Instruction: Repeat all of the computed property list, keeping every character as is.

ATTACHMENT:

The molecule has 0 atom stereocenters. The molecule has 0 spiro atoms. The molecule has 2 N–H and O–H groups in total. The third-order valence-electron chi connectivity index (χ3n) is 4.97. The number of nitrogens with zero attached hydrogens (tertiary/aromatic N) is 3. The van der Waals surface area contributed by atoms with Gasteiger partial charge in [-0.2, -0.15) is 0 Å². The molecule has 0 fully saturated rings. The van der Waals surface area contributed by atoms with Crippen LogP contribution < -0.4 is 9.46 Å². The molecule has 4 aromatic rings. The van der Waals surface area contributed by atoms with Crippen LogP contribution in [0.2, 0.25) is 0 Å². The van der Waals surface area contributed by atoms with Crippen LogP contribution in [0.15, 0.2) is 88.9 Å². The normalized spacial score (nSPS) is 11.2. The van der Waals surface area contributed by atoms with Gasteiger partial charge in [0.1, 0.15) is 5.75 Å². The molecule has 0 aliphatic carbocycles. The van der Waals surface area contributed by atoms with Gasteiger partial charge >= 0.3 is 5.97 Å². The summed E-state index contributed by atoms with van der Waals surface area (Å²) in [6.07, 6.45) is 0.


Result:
The molecule has 0 atom stereocenters. The molecule has 0 spiro atoms. The molecule has 2 N–H and O–H groups in total. The third-order valence-electron chi connectivity index (χ3n) is 4.97. The number of nitrogens with zero attached hydrogens (tertiary/aromatic N) is 3. The van der Waals surface area contributed by atoms with Gasteiger partial charge in [-0.2, -0.15) is 0 Å². The molecule has 0 fully saturated rings. The van der Waals surface area contributed by atoms with Crippen LogP contribution < -0.4 is 9.46 Å². The molecule has 4 aromatic rings. The van der Waals surface area contributed by atoms with Crippen LogP contribution in [0.2, 0.25) is 0 Å². The van der Waals surface area contributed by atoms with Crippen LogP contribution in [0.15, 0.2) is 88.9 Å². The normalized spacial score (nSPS) is 11.2. The van der Waals surface area contributed by atoms with Gasteiger partial charge in [0.1, 0.15) is 5.75 Å². The molecule has 0 aliphatic carbocycles. The van der Waals surface area contributed by atoms with Gasteiger partial charge >= 0.3 is 5.97 Å². The summed E-state index contributed by atoms with van der Waals surface area (Å²) in [6.07, 6.45) is 0.